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Android 13 Can Let Developers Disable App Previews Shown in The Multitasking Menu

Android 13 Can Let Developers Disable App Previews Shown in The Multitasking Menu

On Android, developers can prevent apps from being screenshotted by setting FLAG_SECURE. This has the intended side effect of also preventing app previews from being shown in the multitasking menu, as those previews are essentially screenshots of the app in their last used state. Banking apps and DRM-protected apps such as Netflix will typically make use of this protected flag, but it’s the only way to prevent that preview from being shown. Now it seems Android 13 will let developers disable those image previews only, while still allowing screenshots to be taken by the user.

As spotted by Esper, Android 13 introduces the setRecentsScreenshotEnabled API. There are a few reasons why a developer may wish to employ this feature. The most important of which I can imagine is when handling sensitive data that it trusts the user to decide if it’s safe to screenshot it or not. Currently, FLAG_SECURE is typically used to protect apps displaying copywritten content from having their contents captured, and it has the side effect of not allowing for app previews to be shown in the multitasking menu.

Let’s say you need to send a screenshot of a bank transfer to someone. The developer of your banking app has a choice to either set FLAG_SECURE, or to make use of the new setRecentsScreenshotEnabled API to disable screenshots of the app showing in the multitasking preview. If you want to send a screenshot of that transfer, you can’t do it while FLAG_SECURE is enabled. However, users may not want their bank’s sensitive details to be shown in the multi-tasking menu — sensitive details such as their bank balance or recent transfers. The introduction of this API solves exactly that problem.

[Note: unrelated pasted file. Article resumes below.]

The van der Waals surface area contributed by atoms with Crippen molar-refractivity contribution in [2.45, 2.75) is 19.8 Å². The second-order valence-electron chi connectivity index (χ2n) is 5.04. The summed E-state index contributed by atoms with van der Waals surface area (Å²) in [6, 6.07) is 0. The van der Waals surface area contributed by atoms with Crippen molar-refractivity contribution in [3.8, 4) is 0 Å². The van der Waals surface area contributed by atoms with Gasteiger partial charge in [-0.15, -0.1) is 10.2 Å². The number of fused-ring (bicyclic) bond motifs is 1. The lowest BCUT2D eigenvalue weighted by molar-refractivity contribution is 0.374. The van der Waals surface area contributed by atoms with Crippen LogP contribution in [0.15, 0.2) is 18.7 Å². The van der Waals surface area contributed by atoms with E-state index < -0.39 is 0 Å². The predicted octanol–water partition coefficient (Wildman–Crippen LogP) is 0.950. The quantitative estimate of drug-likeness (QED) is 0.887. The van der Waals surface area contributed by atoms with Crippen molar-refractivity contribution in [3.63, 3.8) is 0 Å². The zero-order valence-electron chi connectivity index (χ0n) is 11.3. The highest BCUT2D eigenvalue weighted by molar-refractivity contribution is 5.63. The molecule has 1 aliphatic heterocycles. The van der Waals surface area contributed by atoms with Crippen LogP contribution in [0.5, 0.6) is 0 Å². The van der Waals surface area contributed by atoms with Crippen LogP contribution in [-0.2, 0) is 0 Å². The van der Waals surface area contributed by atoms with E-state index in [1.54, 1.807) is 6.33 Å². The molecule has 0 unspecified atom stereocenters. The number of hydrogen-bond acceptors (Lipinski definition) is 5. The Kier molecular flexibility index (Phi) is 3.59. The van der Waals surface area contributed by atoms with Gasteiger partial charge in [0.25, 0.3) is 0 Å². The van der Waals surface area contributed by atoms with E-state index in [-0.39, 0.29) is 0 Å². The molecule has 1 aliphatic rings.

It’s certainly a solution to a niche problem, but I’m sure there are other situations that are similar in circumstance. Developers using FLAG_SECURE to hide app previews in the recents menu was definitely a workaround that wasn’t really intended for that use, and it’s good to see Google giving developers a choice in how they hide those app previews.

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